BMCR 1991.01.16

Etudes sur la Correspondance de Synésios de Cyrène

, Etudes sur la Correspondance de Synésios de Cyrène. Collection Latomus; v. 205. Brussels: Latomus, 1989. 274 pages. ISBN 2870311451.

As R. remarks in the “Avertissement au Lecteur,” his seventeen chapters “constituaient un préambule indispensable” to his book on Synesius and (mainly) Cyrene ( Synésios de Cyrène et la Cyrénaïque du Bas-Empire [Paris, 1988]), and provide the chronological framework for it. The present chapters, discussing letters or groups of letters to one individual or on a common theme (the exception is Ch. 17, on the de reg. and de prov.), were essentially complete in 1982 and, according to R., are as valid now as then, in spite of recent articles, especially in English, propounding views quite different from R.’s own. R. claims to have taken full account of this work, but he mentions it in no more than 3 footnotes (2 to the Preface) and the Bibliography, often inconsistently. Two articles ascribed to W. Leibeschütz at p.5, n.2, are listed under J.H.W.G. Liebeschütz in the Bibliography, while of the two credited to J.H.W.G. Liebeschütz, one is found under T.D. Barnes in the Bibliography (a mistake), and the other is absent. A. Cameron can be thankful that he is cited consistently in both 5, n.2 and the Bibliography, and perhaps that his views were deemed worthy of longer discussion at p.19, n.26. All the works mentioned in n.2 are baldly rejected in n.3 for attempts to restore an early chronology for S.’s visit to Constantinople, “sans bonnes raisons à mon sens” (5). In the “Index Auctorum Recentiorum,” Barnes is supposedly cited at 5, n.2 and Cameron at 5, nn.2, 3 and 19, n.26. In fact, Cameron is visible at 5, n.3 only in the plural “ils” used by R. to reject all articles since 1982, while Barnes is named. J. Bregman’s book ( Synesius of Cyrene [Berkeley-Los Angeles, 1982]) appears only in the Bibliography. Most of these do not appear at all in the 1988 book, where R. admits that his Bibliography rarely goes beyond 1981.

It is difficult to believe that R. took very seriously articles that he cites so haphazardly and rarely. His views were apparently formed long before he ever saw the works which shook the chronological foundations of his earlier book before the ink was dry, or for that matter, wet. However much one might wish to admire R. for his tenacity, it is misguided. It is especially so when he states (17) that S.’s embassy to Constantinople and the date of Ep. 13 (dating S.’s episcopate) are two of three fixed points in the chronology. Barnes and others have argued vigorously against both of these dates and questioned the third “fixed” date, the outbreak of hostilities with nomads. Even if R. were to have concluded that his dates were correct, one would expect his discussion to proceed with full consideration of views published after 1982. In Ch. I, “Le problème chronologique” (11-19), and briefly in Ch. VI, R. discusses the date of the embassy, with his remarks limited to a few pages and one note disputing a recent view (19, n.26). Later, he states that S. could not have arrived at Constantinople before the end of Aug. 399, but suggests “un contact déjà effectif” (211) between S. and Aurelian by Sept./Nov. 399 on the basis of letters to the Praetorian Prefect. Many will prefer a longer acquaintance and consequently an earlier date for the embassy. Ch. IV, “L’ordination épiscopale de Synésios: 1 er janvier 412″ (47-64), dates the episcopate, but no recent view is cited. R. discusses the minimum age for bishops, but himself notes that some were ordained sooner. Dating S.’s birth a few years earlier eliminates this problem and any suggestion that S. was too young for an embassy in 397. Moreover, R.’s discussion of S.’s birthdate (Ch. II: “La date de naissance de Synésios” [21-36]) is flawed: terminology for age cannot be relied upon, nor can a remark in a letter of reconciliation ( Ep. 117: “That I am not only older than you, but already an old man, ‘is clear from my skin’ as Pherecydes says”) have reliably precise consequences for S.’s birthdate within a three month period.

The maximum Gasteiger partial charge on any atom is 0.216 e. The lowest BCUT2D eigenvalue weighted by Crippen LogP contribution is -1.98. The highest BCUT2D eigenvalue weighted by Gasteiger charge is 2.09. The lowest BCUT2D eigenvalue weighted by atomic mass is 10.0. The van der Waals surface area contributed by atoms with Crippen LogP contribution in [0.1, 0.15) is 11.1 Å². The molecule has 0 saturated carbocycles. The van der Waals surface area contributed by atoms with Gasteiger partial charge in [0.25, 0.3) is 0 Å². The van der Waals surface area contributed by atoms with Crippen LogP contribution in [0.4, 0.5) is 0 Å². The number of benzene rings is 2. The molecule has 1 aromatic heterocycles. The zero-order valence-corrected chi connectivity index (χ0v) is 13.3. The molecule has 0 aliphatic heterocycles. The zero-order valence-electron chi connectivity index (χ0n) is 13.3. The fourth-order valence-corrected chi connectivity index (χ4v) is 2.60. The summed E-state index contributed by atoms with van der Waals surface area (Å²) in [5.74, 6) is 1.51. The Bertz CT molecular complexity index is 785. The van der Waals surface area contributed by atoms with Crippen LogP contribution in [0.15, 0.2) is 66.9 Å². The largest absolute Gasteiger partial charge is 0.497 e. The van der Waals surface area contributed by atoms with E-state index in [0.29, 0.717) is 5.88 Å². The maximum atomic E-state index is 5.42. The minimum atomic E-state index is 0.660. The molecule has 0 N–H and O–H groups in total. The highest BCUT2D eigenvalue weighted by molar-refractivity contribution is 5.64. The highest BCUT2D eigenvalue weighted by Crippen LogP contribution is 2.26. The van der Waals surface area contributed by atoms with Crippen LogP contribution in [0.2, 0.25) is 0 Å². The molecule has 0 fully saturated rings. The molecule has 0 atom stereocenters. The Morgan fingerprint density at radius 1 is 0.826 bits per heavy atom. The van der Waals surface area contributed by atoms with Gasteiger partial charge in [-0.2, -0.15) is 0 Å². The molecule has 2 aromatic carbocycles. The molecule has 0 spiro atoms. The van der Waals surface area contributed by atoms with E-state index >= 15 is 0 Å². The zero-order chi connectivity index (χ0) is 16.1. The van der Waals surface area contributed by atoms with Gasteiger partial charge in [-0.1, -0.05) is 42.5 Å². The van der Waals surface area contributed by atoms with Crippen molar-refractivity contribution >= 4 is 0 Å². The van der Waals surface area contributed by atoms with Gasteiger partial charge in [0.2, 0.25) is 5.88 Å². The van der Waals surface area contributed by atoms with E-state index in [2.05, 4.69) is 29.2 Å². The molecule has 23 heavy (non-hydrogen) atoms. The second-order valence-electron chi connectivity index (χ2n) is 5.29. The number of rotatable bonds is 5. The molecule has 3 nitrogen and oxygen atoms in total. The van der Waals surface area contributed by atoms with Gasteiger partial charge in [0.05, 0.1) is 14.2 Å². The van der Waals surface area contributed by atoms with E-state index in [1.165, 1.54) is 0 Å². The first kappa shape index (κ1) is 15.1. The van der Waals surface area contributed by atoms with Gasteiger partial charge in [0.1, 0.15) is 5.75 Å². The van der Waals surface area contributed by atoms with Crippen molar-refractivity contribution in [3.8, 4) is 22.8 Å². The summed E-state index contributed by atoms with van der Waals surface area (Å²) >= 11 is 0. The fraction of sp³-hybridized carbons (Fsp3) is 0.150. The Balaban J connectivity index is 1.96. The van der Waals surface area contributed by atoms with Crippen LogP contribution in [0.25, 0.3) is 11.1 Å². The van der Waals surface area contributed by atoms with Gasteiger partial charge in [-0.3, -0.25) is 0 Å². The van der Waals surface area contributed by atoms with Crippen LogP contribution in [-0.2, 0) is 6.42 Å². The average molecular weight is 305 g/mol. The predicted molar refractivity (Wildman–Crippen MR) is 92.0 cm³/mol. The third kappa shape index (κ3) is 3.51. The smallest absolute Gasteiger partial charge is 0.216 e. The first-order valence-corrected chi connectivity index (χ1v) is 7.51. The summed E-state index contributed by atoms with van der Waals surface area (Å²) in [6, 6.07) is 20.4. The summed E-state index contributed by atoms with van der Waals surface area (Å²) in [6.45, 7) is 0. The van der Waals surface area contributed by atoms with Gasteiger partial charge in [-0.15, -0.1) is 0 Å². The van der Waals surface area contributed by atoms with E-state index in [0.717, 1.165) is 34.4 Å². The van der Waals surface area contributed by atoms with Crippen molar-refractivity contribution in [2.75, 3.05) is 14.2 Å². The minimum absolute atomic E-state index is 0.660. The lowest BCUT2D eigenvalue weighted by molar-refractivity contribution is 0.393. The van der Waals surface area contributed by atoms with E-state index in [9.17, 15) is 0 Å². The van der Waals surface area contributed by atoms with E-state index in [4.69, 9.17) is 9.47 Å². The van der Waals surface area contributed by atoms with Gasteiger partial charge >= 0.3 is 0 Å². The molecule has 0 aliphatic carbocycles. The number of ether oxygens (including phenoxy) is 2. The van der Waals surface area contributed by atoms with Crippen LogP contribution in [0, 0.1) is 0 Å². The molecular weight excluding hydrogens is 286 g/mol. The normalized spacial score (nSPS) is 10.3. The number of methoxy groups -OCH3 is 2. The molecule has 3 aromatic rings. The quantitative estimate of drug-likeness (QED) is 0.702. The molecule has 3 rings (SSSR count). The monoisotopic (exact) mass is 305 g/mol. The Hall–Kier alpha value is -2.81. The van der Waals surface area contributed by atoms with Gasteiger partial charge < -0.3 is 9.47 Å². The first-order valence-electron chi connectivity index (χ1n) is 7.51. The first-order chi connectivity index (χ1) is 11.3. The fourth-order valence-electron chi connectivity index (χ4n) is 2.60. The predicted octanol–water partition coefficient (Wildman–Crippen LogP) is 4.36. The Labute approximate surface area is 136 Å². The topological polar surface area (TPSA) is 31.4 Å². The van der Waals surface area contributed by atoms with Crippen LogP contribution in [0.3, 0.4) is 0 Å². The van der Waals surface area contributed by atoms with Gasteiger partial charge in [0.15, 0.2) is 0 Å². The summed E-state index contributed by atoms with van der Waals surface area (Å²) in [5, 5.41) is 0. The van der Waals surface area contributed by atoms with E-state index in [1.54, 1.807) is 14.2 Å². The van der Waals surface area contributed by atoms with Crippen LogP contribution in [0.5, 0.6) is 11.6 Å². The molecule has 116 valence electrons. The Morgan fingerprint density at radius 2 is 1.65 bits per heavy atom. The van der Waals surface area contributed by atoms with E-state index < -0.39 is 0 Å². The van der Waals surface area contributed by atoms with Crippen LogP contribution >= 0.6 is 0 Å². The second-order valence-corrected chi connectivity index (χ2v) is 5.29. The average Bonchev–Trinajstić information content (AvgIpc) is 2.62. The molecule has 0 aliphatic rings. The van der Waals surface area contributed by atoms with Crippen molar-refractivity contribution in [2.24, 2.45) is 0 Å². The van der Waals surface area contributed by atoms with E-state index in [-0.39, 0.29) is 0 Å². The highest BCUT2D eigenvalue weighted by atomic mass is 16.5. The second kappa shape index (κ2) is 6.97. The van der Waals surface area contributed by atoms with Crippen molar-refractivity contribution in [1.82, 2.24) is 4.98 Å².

In sum, one has little confidence in R.’s chronology. His system is a relative chronology based on three “fixed” points, of which two are hardly firm. This does not invalidate all that R. concludes about the letters and groups of letters, as they relate to each other or even to the general chronology of S.’s life, but every specific date must be treated with caution. A full reexamination is needed, and R.’s contribution is his ability to find some important details. His book is best read as an explanation for positions taken in his other book.